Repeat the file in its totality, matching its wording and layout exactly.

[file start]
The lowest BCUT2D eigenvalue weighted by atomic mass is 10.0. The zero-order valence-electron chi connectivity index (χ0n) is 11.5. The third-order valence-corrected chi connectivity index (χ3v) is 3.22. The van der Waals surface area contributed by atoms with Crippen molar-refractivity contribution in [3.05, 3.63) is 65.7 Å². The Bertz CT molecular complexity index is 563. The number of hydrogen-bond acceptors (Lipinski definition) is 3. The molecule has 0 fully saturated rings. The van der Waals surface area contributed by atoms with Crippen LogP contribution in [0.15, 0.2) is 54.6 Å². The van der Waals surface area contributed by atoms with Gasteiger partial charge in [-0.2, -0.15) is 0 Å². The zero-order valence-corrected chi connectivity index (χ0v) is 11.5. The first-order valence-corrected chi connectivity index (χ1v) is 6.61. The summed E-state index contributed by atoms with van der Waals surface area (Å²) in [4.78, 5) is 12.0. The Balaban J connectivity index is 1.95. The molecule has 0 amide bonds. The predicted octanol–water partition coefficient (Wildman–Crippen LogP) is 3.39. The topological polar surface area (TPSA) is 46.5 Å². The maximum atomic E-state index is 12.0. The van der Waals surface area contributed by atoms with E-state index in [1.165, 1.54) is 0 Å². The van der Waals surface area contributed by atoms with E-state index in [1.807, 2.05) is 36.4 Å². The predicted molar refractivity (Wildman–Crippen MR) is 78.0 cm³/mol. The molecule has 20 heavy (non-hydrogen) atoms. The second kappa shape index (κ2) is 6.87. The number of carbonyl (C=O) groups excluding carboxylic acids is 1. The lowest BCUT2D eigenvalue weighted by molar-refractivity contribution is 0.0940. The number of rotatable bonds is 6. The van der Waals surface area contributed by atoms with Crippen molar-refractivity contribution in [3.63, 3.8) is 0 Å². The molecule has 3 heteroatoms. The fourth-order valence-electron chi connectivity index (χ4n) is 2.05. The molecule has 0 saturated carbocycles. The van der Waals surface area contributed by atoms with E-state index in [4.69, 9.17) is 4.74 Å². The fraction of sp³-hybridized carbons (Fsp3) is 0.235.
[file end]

The lowest BCUT2D eigenvalue weighted by atomic mass is 10.0. The zero-order valence-electron chi connectivity index (χ0n) is 11.5. The third-order valence-corrected chi connectivity index (χ3v) is 3.22. The van der Waals surface area contributed by atoms with Crippen molar-refractivity contribution in [3.05, 3.63) is 65.7 Å². The Bertz CT molecular complexity index is 563. The number of hydrogen-bond acceptors (Lipinski definition) is 3. The molecule has 0 fully saturated rings. The van der Waals surface area contributed by atoms with Crippen LogP contribution in [0.15, 0.2) is 54.6 Å². The van der Waals surface area contributed by atoms with Gasteiger partial charge in [-0.2, -0.15) is 0 Å². The zero-order valence-corrected chi connectivity index (χ0v) is 11.5. The first-order valence-corrected chi connectivity index (χ1v) is 6.61. The summed E-state index contributed by atoms with van der Waals surface area (Å²) in [4.78, 5) is 12.0. The Balaban J connectivity index is 1.95. The molecule has 0 amide bonds. The predicted octanol–water partition coefficient (Wildman–Crippen LogP) is 3.39. The topological polar surface area (TPSA) is 46.5 Å². The maximum atomic E-state index is 12.0. The van der Waals surface area contributed by atoms with E-state index in [1.165, 1.54) is 0 Å². The van der Waals surface area contributed by atoms with E-state index in [1.807, 2.05) is 36.4 Å². The predicted molar refractivity (Wildman–Crippen MR) is 78.0 cm³/mol. The molecule has 20 heavy (non-hydrogen) atoms. The second kappa shape index (κ2) is 6.87. The number of carbonyl (C=O) groups excluding carboxylic acids is 1. The lowest BCUT2D eigenvalue weighted by molar-refractivity contribution is 0.0940. The number of rotatable bonds is 6. The van der Waals surface area contributed by atoms with Crippen molar-refractivity contribution in [3.63, 3.8) is 0 Å². The molecule has 3 heteroatoms. The fourth-order valence-electron chi connectivity index (χ4n) is 2.05. The molecule has 0 saturated carbocycles. The van der Waals surface area contributed by atoms with E-state index in [4.69, 9.17) is 4.74 Å². The fraction of sp³-hybridized carbons (Fsp3) is 0.235.